The PBI score showed that patients with ED and SIB perceived that they received low paternal care, with more than half of these patients feeling that their father exhibited ‘Affectionless control’. We also investigated the difference in parental care scores between restricting type AN patients and others because of the difference in the number of patients with restricting type AN who did and did not engage in SIB. However, there was no difference in parental care scores between these subgroups, which indicates that differences in ED subtypes are unlikely to influence the paternal care score. It is also of note that maternal care scores for ED patients with and without SIB were lower than for controls, whereas the paternal care score did not differ significantly between ED patients without SIB and controls. This suggests that ED patients without SIB mainly have conflict with their mother, whereas ED patients with SIB also have conflict with their father. These results support the hypothesis that the family environment of ED patients with SIB is more complicated than that of ED patients without SIB.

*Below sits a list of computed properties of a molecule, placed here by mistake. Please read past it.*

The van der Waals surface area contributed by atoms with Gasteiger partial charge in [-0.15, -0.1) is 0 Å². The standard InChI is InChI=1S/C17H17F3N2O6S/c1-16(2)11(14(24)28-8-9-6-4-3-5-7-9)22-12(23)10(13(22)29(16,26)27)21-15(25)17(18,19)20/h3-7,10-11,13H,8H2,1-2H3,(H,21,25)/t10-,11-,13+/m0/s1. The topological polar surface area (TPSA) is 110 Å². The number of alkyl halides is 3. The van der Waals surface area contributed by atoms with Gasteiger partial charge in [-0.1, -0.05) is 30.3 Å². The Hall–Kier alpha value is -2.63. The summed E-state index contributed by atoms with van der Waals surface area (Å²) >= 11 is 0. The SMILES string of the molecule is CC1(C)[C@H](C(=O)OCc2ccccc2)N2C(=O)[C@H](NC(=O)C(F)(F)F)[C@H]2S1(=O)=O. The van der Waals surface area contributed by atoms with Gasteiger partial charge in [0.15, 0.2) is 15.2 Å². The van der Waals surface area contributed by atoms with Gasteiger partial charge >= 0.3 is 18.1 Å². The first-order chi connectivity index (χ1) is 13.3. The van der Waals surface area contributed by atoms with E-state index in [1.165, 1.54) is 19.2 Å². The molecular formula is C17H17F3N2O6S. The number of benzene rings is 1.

ED studies have focused on family or parental bonding as the cause of the disease, but the role of the family in treatment is more important. Our results indicate the need for participation of a patient's father in this treatment. ED patients are generally thought to have conflict with their mother, with their father needing to contain the complicated mother–child relationship or promote separation when they are deadlocked.32 In treatment, ED patients tend to focus on food or weight. It is often hard to make progress with the treatment, as the treatment relationship is likely to be superficial and patients readily drop out. Our results suggest that development of insights into the paternal relationship may provide effective treatment for patients with ED and SIB. We suggest that therapy for patients with ED should vary depending on the presence or absence of SIB, and that further assessment of this therapy is required in patients with active SIB.